13. Watched Filipino television with great amusement (I don’t know which one I like better: the show about the guy who got turned into a girl by fairies and then got turned back into a guy, except this time, he retained the mind and heart of the girl, making him a bakla OR the one about the girl who is actually a goddess who saves the world and can transform into a mermaid, centaur, and avian dinosaur)
  14. Wrote a blog about things that I have done besides completing my research paper

Merry Christmas.


21 December 2008


After classes ended on Friday, I spent nearly four hours completing these less-than-10KB-a-piece text files as part of my asteroid photometery research project.  The basic premise of the research is to determine the rotation rate of asteroids.  This is done by measuring the brightness of the asteroid; taking photos of the asteroids enables the recording of their brightness.  (The single ingle 20-inch Richey-Chretien telescope at Southern Sky Observatory in New South Wales, Australia takes the photos of the asteroids.)  Once these photos are taken, the resulting light curve’s period is the rotation rate of the asteroid.  The orientation axis of the asteroid can be determined by the changes in the amplitude’s brightness over a period of years.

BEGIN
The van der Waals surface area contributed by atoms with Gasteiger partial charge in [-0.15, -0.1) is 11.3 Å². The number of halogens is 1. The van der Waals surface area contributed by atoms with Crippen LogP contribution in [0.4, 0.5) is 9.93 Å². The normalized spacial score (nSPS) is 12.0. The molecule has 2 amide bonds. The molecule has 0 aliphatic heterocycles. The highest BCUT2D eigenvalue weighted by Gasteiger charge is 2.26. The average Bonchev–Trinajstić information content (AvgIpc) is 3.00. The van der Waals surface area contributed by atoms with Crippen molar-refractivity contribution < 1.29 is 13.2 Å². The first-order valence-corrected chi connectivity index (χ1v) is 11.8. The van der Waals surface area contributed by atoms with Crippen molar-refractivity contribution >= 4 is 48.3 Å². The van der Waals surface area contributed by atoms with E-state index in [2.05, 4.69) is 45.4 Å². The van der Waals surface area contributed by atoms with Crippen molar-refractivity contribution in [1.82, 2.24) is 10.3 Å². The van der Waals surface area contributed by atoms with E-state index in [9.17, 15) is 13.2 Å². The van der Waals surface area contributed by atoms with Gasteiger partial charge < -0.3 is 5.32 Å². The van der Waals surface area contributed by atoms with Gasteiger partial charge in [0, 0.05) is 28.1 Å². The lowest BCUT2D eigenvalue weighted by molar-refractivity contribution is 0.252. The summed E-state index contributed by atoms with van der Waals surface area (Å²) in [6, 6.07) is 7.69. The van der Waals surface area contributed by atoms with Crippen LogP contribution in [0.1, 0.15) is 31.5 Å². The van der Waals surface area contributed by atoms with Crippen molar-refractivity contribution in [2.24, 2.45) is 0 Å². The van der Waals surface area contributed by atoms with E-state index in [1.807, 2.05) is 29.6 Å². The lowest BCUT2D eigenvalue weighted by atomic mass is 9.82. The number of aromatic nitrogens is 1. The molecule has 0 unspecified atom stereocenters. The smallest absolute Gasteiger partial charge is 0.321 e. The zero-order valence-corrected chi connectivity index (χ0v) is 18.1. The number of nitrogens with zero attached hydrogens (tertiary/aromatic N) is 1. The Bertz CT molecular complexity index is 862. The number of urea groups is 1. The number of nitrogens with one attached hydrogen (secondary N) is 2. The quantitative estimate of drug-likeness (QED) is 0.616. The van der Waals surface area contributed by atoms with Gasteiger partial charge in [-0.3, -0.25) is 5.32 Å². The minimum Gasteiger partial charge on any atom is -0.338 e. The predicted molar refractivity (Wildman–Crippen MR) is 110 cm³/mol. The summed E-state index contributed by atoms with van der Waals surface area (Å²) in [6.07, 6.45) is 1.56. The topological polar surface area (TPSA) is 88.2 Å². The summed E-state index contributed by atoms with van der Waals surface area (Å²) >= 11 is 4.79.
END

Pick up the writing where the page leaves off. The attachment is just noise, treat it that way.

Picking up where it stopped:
Right now, I just completed the stage of selecting asteroids to potentially study (hence the scripts pictured above); the sheer number of parameters in choosing asteroids is wonderfully particular.  I had to examine moon phase charts to select certain weeks to observe the asteroid (basically during the weeks in which the moon is not full since it’s bright light detracts the visibility of other stellar objects) and set the time of day to begin taking the photographs (one hour after sunset).  Once this was established, I searched for asteroids with parameters for its azimuth, magnitude, and altitude.  The software I used generated a list of about 50 asteroids; from these, I had to check it’s quality to make sure the asteroid is worth examining (a ranking of the amount of research done on the asteroid,0 being next to nothing and 5 being well known and established; since this is research, 0-2 were the target qualities).  This usually funneled the amount of asteroids to about ten or so.  Then I made sure that these asteroids weren’t located in the Milky Way (visual obstructions abound).  In astronomy, everything is relative to something, so I had to select particular focus stars during specific times of the day, two near the zenith and the other in a cluster near the meridian line.  There are a whole batch of parameters that deal with how the pictures are taken.  I’ve left out many details; the research is very specific (what research isn’t?).  Frustrations rose when I’d do a string of work, like determining location and setting specific parameters, and then finding that I set the time wrong or I set the date on the 30th instead of the 31st, making all the information I gathered completely meaningless.  I don’t think I can express my appreciation of the baddassery of the names of the asteroids.  I’m especially anxious to see how Polonia turns out.  Hopefully not stabbed in a closet.